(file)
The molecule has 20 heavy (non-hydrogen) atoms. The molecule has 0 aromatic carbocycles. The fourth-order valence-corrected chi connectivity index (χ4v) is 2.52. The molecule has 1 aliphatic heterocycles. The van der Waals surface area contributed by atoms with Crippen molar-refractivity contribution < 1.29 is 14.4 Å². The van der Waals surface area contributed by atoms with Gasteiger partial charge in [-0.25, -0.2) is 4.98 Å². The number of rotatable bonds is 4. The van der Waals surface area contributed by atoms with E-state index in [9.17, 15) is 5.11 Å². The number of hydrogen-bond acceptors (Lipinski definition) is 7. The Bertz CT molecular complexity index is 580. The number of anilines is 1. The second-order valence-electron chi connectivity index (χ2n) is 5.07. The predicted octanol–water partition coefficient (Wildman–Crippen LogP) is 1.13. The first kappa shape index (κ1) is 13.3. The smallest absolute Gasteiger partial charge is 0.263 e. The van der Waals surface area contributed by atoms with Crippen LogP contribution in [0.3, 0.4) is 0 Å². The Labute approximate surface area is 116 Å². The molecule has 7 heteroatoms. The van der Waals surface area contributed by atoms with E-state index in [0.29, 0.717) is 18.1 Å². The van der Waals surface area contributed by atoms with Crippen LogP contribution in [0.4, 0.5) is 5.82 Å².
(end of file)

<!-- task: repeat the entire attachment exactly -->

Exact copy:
The molecule has 20 heavy (non-hydrogen) atoms. The molecule has 0 aromatic carbocycles. The fourth-order valence-corrected chi connectivity index (χ4v) is 2.52. The molecule has 1 aliphatic heterocycles. The van der Waals surface area contributed by atoms with Crippen molar-refractivity contribution < 1.29 is 14.4 Å². The van der Waals surface area contributed by atoms with Gasteiger partial charge in [-0.25, -0.2) is 4.98 Å². The number of rotatable bonds is 4. The van der Waals surface area contributed by atoms with E-state index in [9.17, 15) is 5.11 Å². The number of hydrogen-bond acceptors (Lipinski definition) is 7. The Bertz CT molecular complexity index is 580. The number of anilines is 1. The second-order valence-electron chi connectivity index (χ2n) is 5.07. The predicted octanol–water partition coefficient (Wildman–Crippen LogP) is 1.13. The first kappa shape index (κ1) is 13.3. The smallest absolute Gasteiger partial charge is 0.263 e. The van der Waals surface area contributed by atoms with Crippen LogP contribution in [0.3, 0.4) is 0 Å². The Labute approximate surface area is 116 Å². The molecule has 7 heteroatoms. The van der Waals surface area contributed by atoms with E-state index in [0.29, 0.717) is 18.1 Å². The van der Waals surface area contributed by atoms with Crippen LogP contribution in [0.4, 0.5) is 5.82 Å².